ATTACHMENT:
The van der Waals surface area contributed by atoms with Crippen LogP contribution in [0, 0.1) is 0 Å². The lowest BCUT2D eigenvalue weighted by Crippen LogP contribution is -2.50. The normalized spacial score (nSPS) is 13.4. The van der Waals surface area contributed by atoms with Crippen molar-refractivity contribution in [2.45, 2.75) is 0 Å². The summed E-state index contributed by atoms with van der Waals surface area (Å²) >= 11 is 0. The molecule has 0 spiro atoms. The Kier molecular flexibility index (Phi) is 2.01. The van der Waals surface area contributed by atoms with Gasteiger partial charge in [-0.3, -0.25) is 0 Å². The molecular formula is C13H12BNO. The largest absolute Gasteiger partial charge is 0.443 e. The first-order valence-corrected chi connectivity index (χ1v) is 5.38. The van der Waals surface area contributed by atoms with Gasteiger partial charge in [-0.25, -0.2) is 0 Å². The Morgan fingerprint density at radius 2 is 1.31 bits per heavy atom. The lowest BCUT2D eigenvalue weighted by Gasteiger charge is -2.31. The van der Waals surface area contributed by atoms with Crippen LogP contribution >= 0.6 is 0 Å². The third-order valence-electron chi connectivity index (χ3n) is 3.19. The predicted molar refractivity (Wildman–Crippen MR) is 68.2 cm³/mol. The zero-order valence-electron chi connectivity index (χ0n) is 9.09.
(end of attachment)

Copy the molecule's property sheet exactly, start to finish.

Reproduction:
The van der Waals surface area contributed by atoms with Crippen LogP contribution in [0, 0.1) is 0 Å². The lowest BCUT2D eigenvalue weighted by Crippen LogP contribution is -2.50. The normalized spacial score (nSPS) is 13.4. The van der Waals surface area contributed by atoms with Crippen molar-refractivity contribution in [2.45, 2.75) is 0 Å². The summed E-state index contributed by atoms with van der Waals surface area (Å²) >= 11 is 0. The molecule has 0 spiro atoms. The Kier molecular flexibility index (Phi) is 2.01. The van der Waals surface area contributed by atoms with Gasteiger partial charge in [-0.3, -0.25) is 0 Å². The molecular formula is C13H12BNO. The largest absolute Gasteiger partial charge is 0.443 e. The first-order valence-corrected chi connectivity index (χ1v) is 5.38. The van der Waals surface area contributed by atoms with Gasteiger partial charge in [-0.25, -0.2) is 0 Å². The Morgan fingerprint density at radius 2 is 1.31 bits per heavy atom. The lowest BCUT2D eigenvalue weighted by Gasteiger charge is -2.31. The van der Waals surface area contributed by atoms with Crippen LogP contribution >= 0.6 is 0 Å². The third-order valence-electron chi connectivity index (χ3n) is 3.19. The predicted molar refractivity (Wildman–Crippen MR) is 68.2 cm³/mol. The zero-order valence-electron chi connectivity index (χ0n) is 9.09.